8. Steve C Win User

    Should I install Windows 10 Creators Updates on my aging Desktop PC?

    Backup up your existing installation (e.g. using Macrium Reflect Free) so you have a fallback if something goes wrong.

    You just need to create USB/DVD installation media using the Media Creation Tool and install the latest FCU. There are other versions available using this tool

    A SSD would speed up your PC significantly.
    Steve C, Nov 10, 2017
  9. Gaz1701 Win User
    I've already got a Repair Install DVD of Windows 10, but would that include all the updates from Windows Update*?

    I mean, seeing as the Creators Update are updates from Windows Update, how would I install all the updates (eg. security patches etc.) but not the Creators Update - if it does makes my computer worse? Or does it* already include all the latest updates to it, and it's not the vanilla Windows 10 I'm installing?

    Ps. On a separate note, I recently sent my [Win 10] laptop in to Curry's (an electrical store in the UK for you Americans) to replace my damaged monitor screen, and they had to do a reinstall of Windows... but when I used Windows Update and didn't find any new updates, I don't know if that's because I set it as a metered connection (so it wouldn't install the Creators Update/CU); but the CU isn't installed on it - which I thought would be part of downloading all the latest updates to Windows. So I don't know if it's actually all up to date, or setting it as a metered connection just made it seem like it's up to date.

    Does any of this make sense?

    As you can see, I can't seem to figure out if Windows differentiates between regular updates, and the CU.
    Gaz1701, Nov 11, 2017
  10. Hi Gaz1701.

    Not sure where you got the Repair Install DVD but it will not include all the updates and it may or may not include the base code for 1703 or 1709.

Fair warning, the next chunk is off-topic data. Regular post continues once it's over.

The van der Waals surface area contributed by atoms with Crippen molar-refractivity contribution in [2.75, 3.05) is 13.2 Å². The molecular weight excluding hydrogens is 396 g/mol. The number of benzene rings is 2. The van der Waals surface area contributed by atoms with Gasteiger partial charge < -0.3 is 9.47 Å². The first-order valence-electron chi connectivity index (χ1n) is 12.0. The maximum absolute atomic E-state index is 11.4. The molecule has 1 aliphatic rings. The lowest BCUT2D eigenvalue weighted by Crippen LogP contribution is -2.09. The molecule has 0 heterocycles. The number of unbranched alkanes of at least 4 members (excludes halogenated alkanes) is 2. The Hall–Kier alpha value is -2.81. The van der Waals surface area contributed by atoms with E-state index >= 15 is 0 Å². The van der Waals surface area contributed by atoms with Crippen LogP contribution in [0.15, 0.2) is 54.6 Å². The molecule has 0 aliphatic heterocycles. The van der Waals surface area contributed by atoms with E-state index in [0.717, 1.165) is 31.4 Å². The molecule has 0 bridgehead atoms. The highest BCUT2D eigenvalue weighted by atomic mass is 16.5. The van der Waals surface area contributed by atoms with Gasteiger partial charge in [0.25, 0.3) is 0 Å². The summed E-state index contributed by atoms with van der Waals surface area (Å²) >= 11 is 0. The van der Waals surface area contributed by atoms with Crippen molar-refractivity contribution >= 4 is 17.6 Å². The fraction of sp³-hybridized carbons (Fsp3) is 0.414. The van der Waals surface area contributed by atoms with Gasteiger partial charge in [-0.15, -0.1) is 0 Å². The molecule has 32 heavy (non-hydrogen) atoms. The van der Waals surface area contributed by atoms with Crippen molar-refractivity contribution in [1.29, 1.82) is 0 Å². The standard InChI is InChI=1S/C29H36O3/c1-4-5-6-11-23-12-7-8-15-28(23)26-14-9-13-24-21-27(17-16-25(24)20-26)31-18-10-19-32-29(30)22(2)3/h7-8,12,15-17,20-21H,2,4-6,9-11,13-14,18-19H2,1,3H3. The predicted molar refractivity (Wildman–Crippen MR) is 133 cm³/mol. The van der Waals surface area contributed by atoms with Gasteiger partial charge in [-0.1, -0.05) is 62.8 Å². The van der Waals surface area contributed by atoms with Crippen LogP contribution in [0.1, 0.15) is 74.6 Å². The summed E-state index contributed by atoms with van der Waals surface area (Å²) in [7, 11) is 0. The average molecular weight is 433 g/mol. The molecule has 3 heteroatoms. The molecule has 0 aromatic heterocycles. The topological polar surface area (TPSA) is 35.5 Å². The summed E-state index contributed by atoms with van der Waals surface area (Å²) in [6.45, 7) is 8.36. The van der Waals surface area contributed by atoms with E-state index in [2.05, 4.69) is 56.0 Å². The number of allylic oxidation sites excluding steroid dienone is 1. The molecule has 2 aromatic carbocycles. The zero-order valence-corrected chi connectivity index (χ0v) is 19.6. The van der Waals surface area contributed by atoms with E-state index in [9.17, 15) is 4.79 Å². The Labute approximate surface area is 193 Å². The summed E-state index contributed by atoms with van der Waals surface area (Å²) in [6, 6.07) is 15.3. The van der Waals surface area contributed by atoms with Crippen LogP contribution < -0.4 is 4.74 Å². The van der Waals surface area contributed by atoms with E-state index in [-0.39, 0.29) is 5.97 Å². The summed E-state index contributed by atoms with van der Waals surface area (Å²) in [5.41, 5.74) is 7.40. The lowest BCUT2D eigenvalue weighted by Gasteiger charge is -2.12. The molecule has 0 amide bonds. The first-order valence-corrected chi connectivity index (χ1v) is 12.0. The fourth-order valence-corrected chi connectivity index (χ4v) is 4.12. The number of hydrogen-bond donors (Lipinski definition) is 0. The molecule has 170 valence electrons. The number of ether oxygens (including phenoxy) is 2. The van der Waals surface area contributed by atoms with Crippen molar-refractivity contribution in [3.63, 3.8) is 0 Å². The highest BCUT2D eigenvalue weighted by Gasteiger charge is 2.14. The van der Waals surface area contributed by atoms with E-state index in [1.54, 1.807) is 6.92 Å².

The easiest thing to do is use the Media Creation Tool and create a USB key. From this key you can upgrade by navigating the key and executing setup.exe. If you want to clean install you boot from the USB.

    Previously I supplied links for both an upgrade or a clean install.

    If you do update or clean install it will still ask and will retrieve updates. It is never ending with more this Tuesday. (2nd Tuesday of the month)

    Re your laptop. Windows key + R, type winver, enter.

    This article shows you the latest version and build for each level. Machines at 1607 should have updated to 1703 by now but this is still happening, saw two in the last month.

    If you are on 1607, I think metered connections only applies to Wifi unless you messed with registry. Start > Settings > Network and Internet . Wifi > click on you SSID > click on manage > check or change metered connection.

    Check your laptop to see updates are not failing Start > Settings > Update and Security >click on "View installed update history"

    Now if you created a USB key with the Media creation tool and you want to force the issue, place the key in your laptop, navigate to setup.exe and double click. I think I would let MS manage the updates to the laptop but you can force it. A lot of us have.

    Caledon Ken, Nov 11, 2017
  11. Bree New Member
    There are two quite different sorts of 'updates' - Cumulative Updates and Features Updates. Both can be delivered through windows update, checking for updates may find either or both types. A metered connection will stop the updates being downloaded, but it doesn't stop windows update checking for updates.

    A cumulative update contains the latest security patches and bug fixes. Theses are generally issued monthly and there's one for each version of Windows 10. They provide updated versions of individual files in the windows system, patching your existing system to keep it up to date.

    A features update would be more accurately be described as an upgrade. It is a complete new operating system to replace your existing one. It will introduce new features and apps. Installing it upgrades your system to a new version, keeping your old system in a windows.old folder for 10 days in case you have problems and want to go back to it, after which it is automatically deleted.

    A cumulative update will be installed immediately, often needing a restart to complete the update. A features update can take a long time, it is after all installing a whole new OS. When a features update has been downloaded and is ready to install the Start menu's power button has four new options instead of 'Shut down' and 'Restart' - 'Restart with updates',
    'Restart without updates', 'Shutdown with updates' and 'Shutdown without updates'. This is so you have a choice about when you run the upgrade, it can take an hour or so to complete.

Should I install Windows 10 Creators Updates on my aging Desktop PC?